Pockets Full of Rocks and Looking Afresh
by Brenda Ellis
Today the art class headed outdoors to a nearby park where the objective was to draw from what we see, also called direct observation. While an adult may take in the whole scene, select a well organized composition, include far off structures like buildings, children tend to take a different approach. Children see objects as single entities. Using this natural tendency to focus on the small, we can teach children to observe the larger picture by starting with a single object.
I pointed out the different shapes of leaves in various trees that we walked by. We collected a few leaves for close observation. Then I asked if the shape of the leaf gave the whole tree a different look from another type of tree with a different shaped leaf. I had selected a tree with very large leaves, one with thin hanging leaves, and a pine with needles. Yes, they thought the leaves and needles made a difference in how the tree appeared at a distance. In this way the children were using their keen awareness of the single object, a leaf or needle, to make connections with the way that single object affected the look of something larger, the tree. We explored ways to draw those differences. After this introduction to nature, the children were encouraged to find other objects and draw them.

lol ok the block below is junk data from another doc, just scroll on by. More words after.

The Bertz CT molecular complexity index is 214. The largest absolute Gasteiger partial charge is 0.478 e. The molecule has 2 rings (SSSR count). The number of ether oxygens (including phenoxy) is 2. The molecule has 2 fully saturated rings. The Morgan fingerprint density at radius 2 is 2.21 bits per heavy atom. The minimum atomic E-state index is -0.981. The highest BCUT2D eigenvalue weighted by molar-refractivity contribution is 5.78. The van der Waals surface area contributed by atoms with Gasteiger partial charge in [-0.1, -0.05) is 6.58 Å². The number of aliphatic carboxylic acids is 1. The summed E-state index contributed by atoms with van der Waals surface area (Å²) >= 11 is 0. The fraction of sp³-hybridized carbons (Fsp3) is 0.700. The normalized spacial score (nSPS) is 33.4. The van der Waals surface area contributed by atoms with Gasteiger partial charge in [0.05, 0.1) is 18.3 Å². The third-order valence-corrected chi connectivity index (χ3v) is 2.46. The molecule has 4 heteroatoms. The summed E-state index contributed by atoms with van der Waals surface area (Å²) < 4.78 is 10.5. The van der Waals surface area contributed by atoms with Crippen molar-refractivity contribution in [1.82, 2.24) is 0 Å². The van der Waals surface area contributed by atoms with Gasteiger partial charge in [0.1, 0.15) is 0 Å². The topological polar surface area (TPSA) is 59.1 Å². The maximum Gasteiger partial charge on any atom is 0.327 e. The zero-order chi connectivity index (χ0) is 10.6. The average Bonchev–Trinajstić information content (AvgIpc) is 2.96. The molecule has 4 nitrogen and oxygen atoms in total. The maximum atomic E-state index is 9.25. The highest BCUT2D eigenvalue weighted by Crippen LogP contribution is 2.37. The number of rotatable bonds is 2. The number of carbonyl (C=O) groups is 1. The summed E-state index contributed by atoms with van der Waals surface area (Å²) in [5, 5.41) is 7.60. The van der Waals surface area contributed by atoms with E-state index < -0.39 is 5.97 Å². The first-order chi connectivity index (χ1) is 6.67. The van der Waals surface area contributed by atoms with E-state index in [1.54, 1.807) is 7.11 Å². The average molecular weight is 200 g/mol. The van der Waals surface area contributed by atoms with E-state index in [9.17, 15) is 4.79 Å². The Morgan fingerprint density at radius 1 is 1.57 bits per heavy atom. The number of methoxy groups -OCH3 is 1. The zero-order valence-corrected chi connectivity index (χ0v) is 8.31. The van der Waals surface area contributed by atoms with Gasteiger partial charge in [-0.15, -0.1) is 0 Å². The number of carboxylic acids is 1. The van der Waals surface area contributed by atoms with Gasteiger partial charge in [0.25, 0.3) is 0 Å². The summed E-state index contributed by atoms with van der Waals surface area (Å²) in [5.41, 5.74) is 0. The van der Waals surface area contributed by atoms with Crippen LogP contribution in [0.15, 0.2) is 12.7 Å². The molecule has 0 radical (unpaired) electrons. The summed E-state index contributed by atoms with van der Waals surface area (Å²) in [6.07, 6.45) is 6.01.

Childhood is a time for noticing the details. Children can grow in their ability to see more when they are taught to be fascinated by nature. George Kneller said, "To think creatively we must learn to look afresh at what we normally take for granted." It is easier to do this when we break out into new territories, such as the outdoors, which offers endless variety and changing seasons.
During our nature study, the older children drew an interesting tree or shrub including in their pictures buildings, mountains, and other backgrounds they saw. The younger students were more impressed with the small objects such as a dandy-lion, a pine cone, and an old shoe left behind. Many stopped their drawings to observe a beetle or butterfly passing by. We retreated to the indoors, where we took time to look at each work. When the youngest among us shared, we saw sheet after sheet had been filled completely with circles. I asked him to tell us about his pictures. It's these, he said, and he emptied his pockets. Proudly he showed us the rocks he'd found and drew. Isn't it precious that when drawing from observation, even the youngest among us has something to gain and something to share with others? We all acknowledged his work and gave our nods of approval. This little guy will be drawing with us again and given more opportunities, he will learn to look afresh during each outing to see what nature has to offer him.
You'll find many opportunities to look afresh in drawing books at every age level at the ARTistic Pursuits website.